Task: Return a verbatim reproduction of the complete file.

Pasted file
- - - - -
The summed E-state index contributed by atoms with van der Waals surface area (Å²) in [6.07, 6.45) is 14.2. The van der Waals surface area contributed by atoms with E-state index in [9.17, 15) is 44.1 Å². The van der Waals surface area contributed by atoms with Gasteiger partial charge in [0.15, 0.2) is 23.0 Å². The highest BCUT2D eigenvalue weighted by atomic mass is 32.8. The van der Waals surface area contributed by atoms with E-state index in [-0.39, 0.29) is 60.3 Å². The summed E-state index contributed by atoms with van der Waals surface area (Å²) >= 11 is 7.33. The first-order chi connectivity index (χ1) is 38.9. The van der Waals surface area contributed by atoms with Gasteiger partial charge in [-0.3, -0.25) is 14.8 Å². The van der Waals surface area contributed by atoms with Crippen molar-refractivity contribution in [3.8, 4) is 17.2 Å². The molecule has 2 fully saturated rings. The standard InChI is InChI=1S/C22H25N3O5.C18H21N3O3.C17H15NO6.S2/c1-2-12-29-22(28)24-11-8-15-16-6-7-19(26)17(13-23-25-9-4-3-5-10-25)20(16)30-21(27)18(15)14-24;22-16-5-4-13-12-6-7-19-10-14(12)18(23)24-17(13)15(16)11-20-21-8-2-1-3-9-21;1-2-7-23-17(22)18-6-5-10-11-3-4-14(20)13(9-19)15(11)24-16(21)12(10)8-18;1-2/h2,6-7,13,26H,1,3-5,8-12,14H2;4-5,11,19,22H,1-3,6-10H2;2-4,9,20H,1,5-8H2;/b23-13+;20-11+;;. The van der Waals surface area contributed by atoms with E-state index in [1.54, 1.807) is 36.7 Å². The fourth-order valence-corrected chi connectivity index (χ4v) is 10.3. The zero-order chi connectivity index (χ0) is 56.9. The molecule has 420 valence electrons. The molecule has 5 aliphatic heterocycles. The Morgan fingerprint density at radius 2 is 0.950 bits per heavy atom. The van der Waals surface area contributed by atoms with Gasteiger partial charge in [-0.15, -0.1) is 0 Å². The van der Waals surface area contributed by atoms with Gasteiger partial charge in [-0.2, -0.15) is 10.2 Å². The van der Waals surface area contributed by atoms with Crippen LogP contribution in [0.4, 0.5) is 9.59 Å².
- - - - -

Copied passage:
The summed E-state index contributed by atoms with van der Waals surface area (Å²) in [6.07, 6.45) is 14.2. The van der Waals surface area contributed by atoms with E-state index in [9.17, 15) is 44.1 Å². The van der Waals surface area contributed by atoms with Gasteiger partial charge in [0.15, 0.2) is 23.0 Å². The highest BCUT2D eigenvalue weighted by atomic mass is 32.8. The van der Waals surface area contributed by atoms with E-state index in [-0.39, 0.29) is 60.3 Å². The summed E-state index contributed by atoms with van der Waals surface area (Å²) >= 11 is 7.33. The first-order chi connectivity index (χ1) is 38.9. The van der Waals surface area contributed by atoms with Gasteiger partial charge in [-0.3, -0.25) is 14.8 Å². The van der Waals surface area contributed by atoms with Crippen molar-refractivity contribution in [3.8, 4) is 17.2 Å². The molecule has 2 fully saturated rings. The standard InChI is InChI=1S/C22H25N3O5.C18H21N3O3.C17H15NO6.S2/c1-2-12-29-22(28)24-11-8-15-16-6-7-19(26)17(13-23-25-9-4-3-5-10-25)20(16)30-21(27)18(15)14-24;22-16-5-4-13-12-6-7-19-10-14(12)18(23)24-17(13)15(16)11-20-21-8-2-1-3-9-21;1-2-7-23-17(22)18-6-5-10-11-3-4-14(20)13(9-19)15(11)24-16(21)12(10)8-18;1-2/h2,6-7,13,26H,1,3-5,8-12,14H2;4-5,11,19,22H,1-3,6-10H2;2-4,9,20H,1,5-8H2;/b23-13+;20-11+;;. The van der Waals surface area contributed by atoms with E-state index in [1.54, 1.807) is 36.7 Å². The fourth-order valence-corrected chi connectivity index (χ4v) is 10.3. The zero-order chi connectivity index (χ0) is 56.9. The molecule has 420 valence electrons. The molecule has 5 aliphatic heterocycles. The Morgan fingerprint density at radius 2 is 0.950 bits per heavy atom. The van der Waals surface area contributed by atoms with Gasteiger partial charge in [-0.15, -0.1) is 0 Å². The van der Waals surface area contributed by atoms with Gasteiger partial charge in [-0.2, -0.15) is 10.2 Å². The van der Waals surface area contributed by atoms with Crippen LogP contribution in [0.4, 0.5) is 9.59 Å².